Design star Marc Jacobs resigned from Louis Vuitton this month to focus on his namesake label. Rachel Marie Walsh looks back at his transformative tenure with the luxury fashion house.
Marc Jacobs once compared his relationship with LVMH Moët Hennessy boss Bernard Arnault to the bond between Babe the Pig and Farmer Hoggett. When Arnault suggested he resign as artistic director of Louis Vuitton, the group’s major profit and revenue contributor, to focus on Marc Jacobs International, he certainly listened. He has already been replaced by Nicolas Ghesquière, late of Balenciaga. This is not a sad split. Marc Jacobs left to prepare for the public offering of his eponymous company, itself majority-owned by LVMH. Over sixteen years, he spurred Louis Vuitton’s transformation from fusty luggage company to the world’s most valuable luxury brand. Louis Vuitton’s Paris Fashion Week show this month was indulgent, replete with references to Jacobs’s “greatest hits” at the house. It was a sentimental ending to the tale of a very special American in Paris.
Jacobs began his career remarkably early, once joking with Vogue that “I was 25 when I was 12.” At 13, the New Yorker got a job folding clothes at Charivari, a chic boutique frequented by the coolest designers of the day. One such was Perry Ellis, a luxury sportswear designer who embodied hip for the teenager. Ellis encouraged him to enrol at the prestigious Parsons School of Design after high school. His graduate collection of Op-Art sweaters charmed clothing manufacturing executive Robert Duffy, with whom he founded his namesake label in 1984. Before Perry Ellis died in 1986, he expressed a desire for the pair to join his label.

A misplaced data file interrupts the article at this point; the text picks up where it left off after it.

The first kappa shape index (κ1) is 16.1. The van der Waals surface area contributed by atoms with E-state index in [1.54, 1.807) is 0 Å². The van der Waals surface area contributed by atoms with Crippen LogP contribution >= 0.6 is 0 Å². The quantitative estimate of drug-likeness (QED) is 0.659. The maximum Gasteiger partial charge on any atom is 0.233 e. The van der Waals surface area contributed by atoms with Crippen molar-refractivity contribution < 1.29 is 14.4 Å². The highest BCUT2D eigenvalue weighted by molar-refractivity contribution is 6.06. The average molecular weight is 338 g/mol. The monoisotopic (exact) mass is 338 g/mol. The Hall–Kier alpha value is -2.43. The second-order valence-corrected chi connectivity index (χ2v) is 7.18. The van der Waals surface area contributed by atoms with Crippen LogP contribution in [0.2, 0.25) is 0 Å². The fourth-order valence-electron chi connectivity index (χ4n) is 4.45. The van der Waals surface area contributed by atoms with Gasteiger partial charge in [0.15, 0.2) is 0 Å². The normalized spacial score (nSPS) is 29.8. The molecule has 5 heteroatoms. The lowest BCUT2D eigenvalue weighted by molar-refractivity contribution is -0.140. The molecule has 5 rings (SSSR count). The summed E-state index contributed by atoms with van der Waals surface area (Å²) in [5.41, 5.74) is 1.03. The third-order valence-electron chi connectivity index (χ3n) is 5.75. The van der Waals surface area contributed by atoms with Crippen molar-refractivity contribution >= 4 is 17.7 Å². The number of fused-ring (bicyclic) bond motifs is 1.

Appointed creative director of Perry Ellis in 1988, his youthful take on the clothes went down well until he sent out his Spring 1993 offering. The grungy, Kurt and Courtney-esque looks perfectly captured the mood of young America. They were a huge critical success and the show is now regarded as a seminal moment for New York fashion. It looked like teen spirit. Perry Ellis’s management was furious at Jacobs’ break with the brand’s image and sacked him. By this point, Jacobs’ influence was such that when Yves Carcelle, CEO of Louis Vuitton, sought a designer to breathe life into the brand, he was the inspired choice.
Marc Jacobs was one of three foreigners parachuted into venerable French houses around this time. McQueen began designing at Givenchy and John Galliano went to Dior. Jacobs lasted longest and leaves on the best terms, but it wasn’t all smooth sailing. His beginning was very promising.
The ready-to-wear clothing was a collection he began from scratch, so he had no spectre of a grand couturier looming over him. His first Louis Vuitton collection, Spring/Summer 1998, was boyish, urban and anti-glamour. The show was revolutionary for its simplicity. The models carried the slim canvas messenger bags he wore in life. More feminine work followed but he retained that youthful insouciance.
“With much hoo-ha over his corporate teething pains, the darling of New York’s fashion anti-establishment has transformed an arch-bourgeois luggage company, ravaged by a zillion knockoffs, into an impossibly hip purveyor of haute ready-to-wear,” wrote Vogue’s Sally Singer in 2000.